03/08/2012 02:40 pm ET Updated May 09, 2012

Truvada: AIDS Advocacy Group Asks FDA To Delay Or Deny HIV Pill Approval

An advocacy group concerned about the costs and possible health problems related to a drug being considered to help stop the spread of HIV infection to healthy people has asked U.S. regulators to delay or deny approval.

Los Angeles-based AIDS Healthcare Foundation (AHF) has petitioned the Food and Drug Administration on the grounds that studies have shown that the pill, Truvada, made by Gilead Sciences, is only partially effective in preventing transmission. The drug is already used to treat people who have human immunodeficiency virus.

AHF said Truvada's efficacy was affected by trial participants not faithfully taking Truvada.

"Any approach that relies on adherence for people who don't have a disease is going to fail," AHF President Michael Weinstein said at a press conference on Thursday.

Officials at Gilead did not immediately respond to a request for comment.

A decision by the FDA, which granted an expedited review of the company's application, is expected by June 15.

AHF estimates the cost of Truvada for preventing transmission of HIV at $14,000 a year.

Gilead is seeking permission for Truvada to be used as a form of "pre-exposure prophylaxis," often shortened to PrEP.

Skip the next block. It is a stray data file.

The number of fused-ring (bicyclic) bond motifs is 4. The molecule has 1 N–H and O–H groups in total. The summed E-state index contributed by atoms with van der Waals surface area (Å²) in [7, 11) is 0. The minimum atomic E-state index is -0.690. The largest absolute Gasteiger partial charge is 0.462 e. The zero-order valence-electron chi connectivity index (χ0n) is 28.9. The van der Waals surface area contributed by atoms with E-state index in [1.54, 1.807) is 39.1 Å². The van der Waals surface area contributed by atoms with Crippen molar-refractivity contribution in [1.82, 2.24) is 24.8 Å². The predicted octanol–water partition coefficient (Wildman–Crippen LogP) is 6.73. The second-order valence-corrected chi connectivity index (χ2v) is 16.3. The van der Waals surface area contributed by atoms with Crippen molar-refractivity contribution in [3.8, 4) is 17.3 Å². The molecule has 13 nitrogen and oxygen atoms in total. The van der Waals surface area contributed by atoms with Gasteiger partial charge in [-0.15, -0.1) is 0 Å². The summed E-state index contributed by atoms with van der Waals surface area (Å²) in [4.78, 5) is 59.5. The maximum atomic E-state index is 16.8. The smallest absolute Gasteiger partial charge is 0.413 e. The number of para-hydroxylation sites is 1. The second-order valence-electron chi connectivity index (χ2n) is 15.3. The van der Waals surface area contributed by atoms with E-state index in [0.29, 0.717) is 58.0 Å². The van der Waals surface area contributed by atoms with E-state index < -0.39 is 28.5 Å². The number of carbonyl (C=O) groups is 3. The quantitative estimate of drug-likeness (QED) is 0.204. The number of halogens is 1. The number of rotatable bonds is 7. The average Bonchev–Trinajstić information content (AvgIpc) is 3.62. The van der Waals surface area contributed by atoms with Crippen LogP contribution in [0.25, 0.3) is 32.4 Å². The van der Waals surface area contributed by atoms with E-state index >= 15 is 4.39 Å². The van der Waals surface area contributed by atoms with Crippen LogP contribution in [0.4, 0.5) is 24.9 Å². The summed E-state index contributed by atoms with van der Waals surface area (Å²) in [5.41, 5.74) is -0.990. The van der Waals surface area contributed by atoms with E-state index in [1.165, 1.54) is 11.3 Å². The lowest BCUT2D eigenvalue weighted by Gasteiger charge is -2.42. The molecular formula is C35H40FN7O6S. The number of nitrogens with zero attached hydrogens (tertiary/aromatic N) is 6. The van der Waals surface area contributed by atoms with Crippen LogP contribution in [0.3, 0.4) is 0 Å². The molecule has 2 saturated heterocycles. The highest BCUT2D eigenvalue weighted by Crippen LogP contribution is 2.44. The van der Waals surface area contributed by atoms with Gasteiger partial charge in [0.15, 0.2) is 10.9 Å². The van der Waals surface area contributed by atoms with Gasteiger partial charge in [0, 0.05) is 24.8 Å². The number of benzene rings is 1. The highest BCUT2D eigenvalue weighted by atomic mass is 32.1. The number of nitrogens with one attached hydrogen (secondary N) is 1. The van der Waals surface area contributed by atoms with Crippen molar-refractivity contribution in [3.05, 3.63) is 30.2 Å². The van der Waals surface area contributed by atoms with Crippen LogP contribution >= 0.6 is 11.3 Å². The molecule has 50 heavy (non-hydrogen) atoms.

"People who take PrEP even haphazardly will consider themselves protected" and could well let up on other safe-sex measures, such as condoms, said AHF General Counsel Tom Myers.

Truvada consists of Gilead's HIV drugs Emtriva, also known as emtricitabine, and Viread, or tenofovir. The AHF said it is associated with kidney problems and that use of Truvada by healthy people could cause them to become resistant to the drug, complicating treatment if they contract HIV.

"Expanding the use of antiretrovirals to include pre-exposure prophylaxis will increase the risk of resistance, which is already a serious problem," British medical journal Lancet said in an editorial last year. "HIV is a rapidly evolving virus and development of resistance creates the need for ever-changing regimens of drugs in various classes."

An estimated 1.2 million Americans have HIV, according to the Centers for Disease Control and Prevention. (Reporting By Deena Beasley)